This slim, delightful novel – the story of the rise of a painter amid the French Revolution and the Terror that followed – was the 2009 winner of the French Academy's Grand Prix du Roman.
By Christopher Byrd for The Barnes and Noble Review
Of the many things that draw us to literature, I suspect no quality outright eclipses the appeal of sustained rapture. In this most exalted state, when a text cements us in its circle and coaxes us to absorb its thoughts – not just sympathize or argue with them – we do not devour a book. It devours us. Pierre Michon's The Eleven – the 2009 winner of the French Academy's Grand Prix du Roman – is such a beast. This thin novel takes the form of a monologue directed toward a silent gentleman who's made his way to one of the Louvre's innermost galleries.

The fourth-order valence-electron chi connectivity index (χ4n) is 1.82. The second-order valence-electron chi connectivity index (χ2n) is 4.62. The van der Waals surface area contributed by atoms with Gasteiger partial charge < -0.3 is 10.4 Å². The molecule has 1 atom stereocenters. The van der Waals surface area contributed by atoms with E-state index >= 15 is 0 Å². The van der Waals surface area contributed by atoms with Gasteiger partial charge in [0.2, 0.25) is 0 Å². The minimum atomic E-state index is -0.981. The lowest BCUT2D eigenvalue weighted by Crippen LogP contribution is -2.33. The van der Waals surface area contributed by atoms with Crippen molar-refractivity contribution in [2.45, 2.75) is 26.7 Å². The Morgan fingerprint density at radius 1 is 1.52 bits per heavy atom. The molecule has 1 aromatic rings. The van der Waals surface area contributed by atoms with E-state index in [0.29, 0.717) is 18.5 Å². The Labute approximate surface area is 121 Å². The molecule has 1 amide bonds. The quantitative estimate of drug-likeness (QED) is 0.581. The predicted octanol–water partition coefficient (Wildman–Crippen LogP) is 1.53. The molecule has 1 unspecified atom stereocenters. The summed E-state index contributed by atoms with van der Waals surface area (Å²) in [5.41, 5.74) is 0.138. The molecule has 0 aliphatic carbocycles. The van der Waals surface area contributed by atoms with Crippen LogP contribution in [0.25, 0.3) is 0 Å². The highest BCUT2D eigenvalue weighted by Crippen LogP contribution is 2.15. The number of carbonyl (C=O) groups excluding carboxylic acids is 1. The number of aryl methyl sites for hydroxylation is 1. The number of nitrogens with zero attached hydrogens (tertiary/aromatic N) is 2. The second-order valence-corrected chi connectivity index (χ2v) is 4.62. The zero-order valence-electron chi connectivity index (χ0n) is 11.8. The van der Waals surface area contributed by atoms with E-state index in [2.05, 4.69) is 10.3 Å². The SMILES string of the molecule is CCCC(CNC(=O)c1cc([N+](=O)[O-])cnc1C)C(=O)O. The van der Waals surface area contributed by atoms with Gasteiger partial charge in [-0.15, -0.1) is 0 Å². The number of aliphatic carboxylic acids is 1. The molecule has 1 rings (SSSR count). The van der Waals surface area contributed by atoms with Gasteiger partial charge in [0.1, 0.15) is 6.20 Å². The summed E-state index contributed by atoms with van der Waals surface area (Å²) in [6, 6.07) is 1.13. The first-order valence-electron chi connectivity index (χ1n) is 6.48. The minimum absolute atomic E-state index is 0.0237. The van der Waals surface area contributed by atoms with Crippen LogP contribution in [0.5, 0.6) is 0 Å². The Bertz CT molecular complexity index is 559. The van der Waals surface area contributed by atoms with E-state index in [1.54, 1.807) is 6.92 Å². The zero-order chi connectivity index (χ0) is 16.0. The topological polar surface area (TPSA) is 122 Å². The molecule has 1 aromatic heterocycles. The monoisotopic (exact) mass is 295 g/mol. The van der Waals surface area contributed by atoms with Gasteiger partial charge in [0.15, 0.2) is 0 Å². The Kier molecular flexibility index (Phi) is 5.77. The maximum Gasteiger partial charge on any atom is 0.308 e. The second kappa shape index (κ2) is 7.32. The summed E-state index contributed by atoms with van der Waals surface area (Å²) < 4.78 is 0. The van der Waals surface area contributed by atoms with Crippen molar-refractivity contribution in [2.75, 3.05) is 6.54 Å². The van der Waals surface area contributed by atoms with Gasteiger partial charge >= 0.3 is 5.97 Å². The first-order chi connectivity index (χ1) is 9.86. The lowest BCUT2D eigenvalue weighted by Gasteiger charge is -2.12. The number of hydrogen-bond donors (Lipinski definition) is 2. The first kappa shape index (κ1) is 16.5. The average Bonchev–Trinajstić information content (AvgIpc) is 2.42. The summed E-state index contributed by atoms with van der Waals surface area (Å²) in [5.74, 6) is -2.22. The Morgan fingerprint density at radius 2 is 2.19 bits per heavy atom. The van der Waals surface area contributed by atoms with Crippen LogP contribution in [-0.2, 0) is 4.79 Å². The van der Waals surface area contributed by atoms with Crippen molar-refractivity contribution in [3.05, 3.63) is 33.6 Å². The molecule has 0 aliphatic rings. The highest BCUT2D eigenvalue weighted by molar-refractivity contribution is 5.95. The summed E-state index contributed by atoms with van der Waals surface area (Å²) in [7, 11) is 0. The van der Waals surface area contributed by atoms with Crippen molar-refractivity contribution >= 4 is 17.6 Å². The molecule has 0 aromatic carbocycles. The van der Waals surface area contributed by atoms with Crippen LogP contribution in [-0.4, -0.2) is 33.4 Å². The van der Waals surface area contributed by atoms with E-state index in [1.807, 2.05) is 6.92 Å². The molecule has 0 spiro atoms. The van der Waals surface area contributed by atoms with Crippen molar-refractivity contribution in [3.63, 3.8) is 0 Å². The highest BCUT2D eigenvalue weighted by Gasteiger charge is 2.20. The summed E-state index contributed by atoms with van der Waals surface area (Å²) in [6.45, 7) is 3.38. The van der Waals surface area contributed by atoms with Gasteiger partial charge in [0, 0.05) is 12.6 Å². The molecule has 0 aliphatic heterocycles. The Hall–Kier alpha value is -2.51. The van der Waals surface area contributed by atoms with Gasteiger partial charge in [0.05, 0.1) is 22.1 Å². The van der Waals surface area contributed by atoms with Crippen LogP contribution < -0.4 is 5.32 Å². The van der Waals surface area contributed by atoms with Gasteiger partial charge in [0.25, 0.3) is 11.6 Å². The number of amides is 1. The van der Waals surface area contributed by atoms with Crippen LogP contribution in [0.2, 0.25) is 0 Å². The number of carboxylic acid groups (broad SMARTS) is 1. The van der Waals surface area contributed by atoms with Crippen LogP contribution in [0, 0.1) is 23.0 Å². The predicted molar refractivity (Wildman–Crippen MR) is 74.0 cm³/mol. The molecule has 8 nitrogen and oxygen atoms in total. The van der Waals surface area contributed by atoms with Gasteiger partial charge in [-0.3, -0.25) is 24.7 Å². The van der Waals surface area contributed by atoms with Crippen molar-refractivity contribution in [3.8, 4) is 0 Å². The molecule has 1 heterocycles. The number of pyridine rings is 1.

On the wall before him, behind bulletproof glass, rests a portrait of eleven members of the Committee for Public Safety – the tight-fisted organization that steered France into the period of terror associated with the French Revolution. (Lacking among the depictions of Robespierre, Saint-Juste, Couthon, and the rest is Marie-Jean Hérault de Séchelle, who fell afoul of his fellow Committee members and was guillotined on April 5, 1794.)
According to the narrator, this imposing masterwork – attributed to François-Élise Corentin – is an exquisite fluke of history: "a painting – that Robespierre did not want at any price that the others hardly wanted, that maybe ten out of eleven did not want (Are we tyrants, that our Images be worshipped the abhorred place of tyrants?), but which was ordered, paid for, and made. Because even Robespierre feared the Hôtel de Ville, because History has a pocket for luck in its belt, a special purse to pay for impossible things."